25944_000_009Light the lights. That’s what the youth from the stakes in the Manhattan temple district did to celebrate the dedication of their temple. They became the biggest show ever to hit the stage of Radio City Music Hall.
When my friends and I heard that President Gordon B. Hinckley had asked the teens in our temple district to participate in the Manhattan New York Temple youth jubilee, we were excited because we would perform in Radio City Music Hall. We also thought it would be fun to practice with the other stakes in the area and meet new friends.
It wasn’t until the first practice that it hit me that there was a more important reason I was participating in the jubilee—it was something the Lord wanted me to do.
Twelve stakes from the New York Manhattan Temple district were involved in the jubilee, and we practiced every Saturday for three months. Youth from 12 stakes were divided into six groups, and each group learned different songs and dances that represented some Church history events in New York and the ethnic diversity of our area. The practices took time, but knowing President Hinckley was coming to watch our performance gave me the push I needed to get things right.
When the night of the jubilee arrived, I had a bad case of the butterflies. But then I looked into the audience and saw President Hinckley. I had never seen him in person before, and it was incredible to be so close. In his presence, the Spirit was strong.
The night was a big success. Although we were performing in front of a huge audience, I was able to calm down and have fun. The audience laughed and clapped throughout the performance. Nearly 2,400 youth participated. It was the largest group that has ever been onstage at Radio City Music Hall.
After the performance, we were invited to attend a devotional. At the devotional, President Hinckley said he asked the youth to participate in the jubilee because he wanted the Church to be fun for us. Doctrine and Covenants 136:28 [D&C 136:28] says: “If thou art merry, praise the Lord with singing, with music, with dancing, and with a prayer of praise and thanksgiving.” The jubilee helped me appreciate just how much song and dance can lift our spirits and help us be happy. President Hinckley also read to us from his journal about the time two years before when he had been inspired to have the Manhattan temple constructed. He told us that Church members in this generation have a great responsibility to make a difference in the lives of those we come in contact with.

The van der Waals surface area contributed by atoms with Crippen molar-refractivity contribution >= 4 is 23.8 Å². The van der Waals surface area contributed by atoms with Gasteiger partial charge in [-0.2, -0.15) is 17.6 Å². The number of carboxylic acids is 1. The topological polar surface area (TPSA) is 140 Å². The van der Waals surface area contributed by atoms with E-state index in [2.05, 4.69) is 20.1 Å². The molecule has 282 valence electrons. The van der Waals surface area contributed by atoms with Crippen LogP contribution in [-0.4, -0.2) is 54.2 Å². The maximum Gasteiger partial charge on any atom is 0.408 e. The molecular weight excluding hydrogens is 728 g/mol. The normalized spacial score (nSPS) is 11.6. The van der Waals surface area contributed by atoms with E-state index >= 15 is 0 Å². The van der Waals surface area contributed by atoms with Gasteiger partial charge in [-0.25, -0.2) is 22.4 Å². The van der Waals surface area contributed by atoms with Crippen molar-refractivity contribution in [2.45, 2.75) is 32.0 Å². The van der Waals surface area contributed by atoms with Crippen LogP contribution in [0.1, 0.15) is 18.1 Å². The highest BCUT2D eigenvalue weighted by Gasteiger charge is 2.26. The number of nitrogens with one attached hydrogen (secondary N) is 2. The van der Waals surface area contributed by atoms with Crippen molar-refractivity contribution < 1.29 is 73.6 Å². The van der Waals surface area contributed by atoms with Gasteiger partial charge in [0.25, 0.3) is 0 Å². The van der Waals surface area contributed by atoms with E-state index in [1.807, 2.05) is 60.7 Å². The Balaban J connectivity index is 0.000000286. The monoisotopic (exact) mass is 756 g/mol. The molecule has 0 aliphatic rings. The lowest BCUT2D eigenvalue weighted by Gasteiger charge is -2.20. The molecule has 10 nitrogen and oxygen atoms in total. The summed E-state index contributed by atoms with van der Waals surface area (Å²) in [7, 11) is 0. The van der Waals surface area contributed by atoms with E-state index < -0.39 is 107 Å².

The jubilee made a difference in my life. Meeting youth from other stakes has helped me become more outgoing and happy. I’ve also been blessed with many missionary moments with my friends at school who asked me about the jubilee and my reasons for participating in it.
Church members in this area have waited to have a temple nearby. I am grateful to a latter-day prophet who had the wisdom to allow the youth to celebrate the temple dedication through song and dance. It was truly a time of jubilation.
President Gordon B. Hinckley has asked young Latter-day Saints all over the world to celebrate temple dedications in their area by participating in cultural arts performances. Teens in Manhattan weren’t the first to perform for a temple dedication—they followed the examples of youth in Alaska, Ghana, Denmark, and Brazil.
The Manhattan New York Temple was dedicated by President Hinckley in June 2004. Church members in the area are grateful for this new temple and call it the “Miracle in Manhattan.”